Monday, February 4, 2013

Terror of Mechagodzilla (1975)


Aka "The Terror of Godzilla"

With “Godzilla vs. Mechagodzilla” being a hit it only made sense to bring the chrome dome clone of Big G back for a direct sequel. So the following year came “Terror of Mechagodzilla” (confusingly titled “The Terror of Godzilla” for U.S. theatrical release) but despite the impressive robotic enemy returning and with original “Godzilla” director Ishiro Honda at the helm, this fifteenth entry in the franchise really shows it’s tired blood and resulted in the end to the initial run of the franchise (commonly revered to the “Showa era”).
After the brig brawl that concluded the last film which resulted in Godzilla throwing Mechagodzilla into the ocean, a Japanese submarine searching for the remains comes across a new monster instead, Titanasaurus. Titanasaurus was originally discovered decades before by a scientist but his contemporaries shunned his so called ‘discovery’ and ran him out of the profession. Wanting revenge he helps the race of space apes rebuild Mechagodzilla to take over the world. Can Godzilla beat chrome dome once and for all without an ally?
Mechagodzilla is still as cool as ever but the alien invasion plot device is really old hat now. The budget was obviously lower as the audience isn’t graced with the campy transformations of the space apes as seen in the last film and they hide the fact by having the aliens wear dorky helmets instead. I did dig the cyborg subplot with the scientists daughter being installed with the control device for mechagodzilla and an INTERPOL agent that has fallen in love with her has to decide whether to kill her or not.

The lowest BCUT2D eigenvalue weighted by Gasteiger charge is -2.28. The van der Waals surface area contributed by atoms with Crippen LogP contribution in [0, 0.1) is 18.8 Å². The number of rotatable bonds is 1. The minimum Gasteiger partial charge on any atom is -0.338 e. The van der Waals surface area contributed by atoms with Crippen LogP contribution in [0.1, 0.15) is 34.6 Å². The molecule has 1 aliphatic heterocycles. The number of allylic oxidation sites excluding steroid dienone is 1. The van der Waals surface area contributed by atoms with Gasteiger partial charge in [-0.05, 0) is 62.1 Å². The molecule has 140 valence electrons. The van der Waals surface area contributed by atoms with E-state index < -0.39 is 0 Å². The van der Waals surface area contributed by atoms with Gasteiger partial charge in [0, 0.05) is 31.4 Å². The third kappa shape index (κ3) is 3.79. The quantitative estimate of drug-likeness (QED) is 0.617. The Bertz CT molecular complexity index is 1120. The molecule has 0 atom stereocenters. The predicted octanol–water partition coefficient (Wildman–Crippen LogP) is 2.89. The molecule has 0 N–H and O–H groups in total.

The new monster Titanasaurus isn’t overly special either showcasing the Toho creative team was running short on creativity at the time. He’s just an average aquatic looking dinosaur that has a hilarious cackle. His really only special ability is to cause hurricane level winds by waving his fined tail, an ability already showcased previously with monsters such as “Rodan” and “Mothra”. I did love the introduction of Big G however with his dark, moody revealing after Titanasaurus destroys an oil refinery. It’s perhaps my favorite introduction to the big guy in the entire series.
Godzilla retires to the see for a long, much need decade of rest
I did love how Toho gave the reins to this sequel back to the Big G’s original creator Ishiro Honda as it gave him the opportunity to correct the mistake he made by helming the series worst entry “All Monsters Attack”. It almost seems serendipitous in the fact that this would also be the last entry of the original run of the series that he created and it’s fitting he would book end the series as well. It was due time to give the big fella a rest as though not a bad entry at all, “Terror of Mechagodzilla” just feels tired and wore out as if the creative teams were running out of ideas. This however wouldn’t be the last audiences would see of Godzilla as he would return a decade later, reborn and revamped for a new generation.

Godzilla will return in "Godzilla 1985"
Written By Eric Reifschneider

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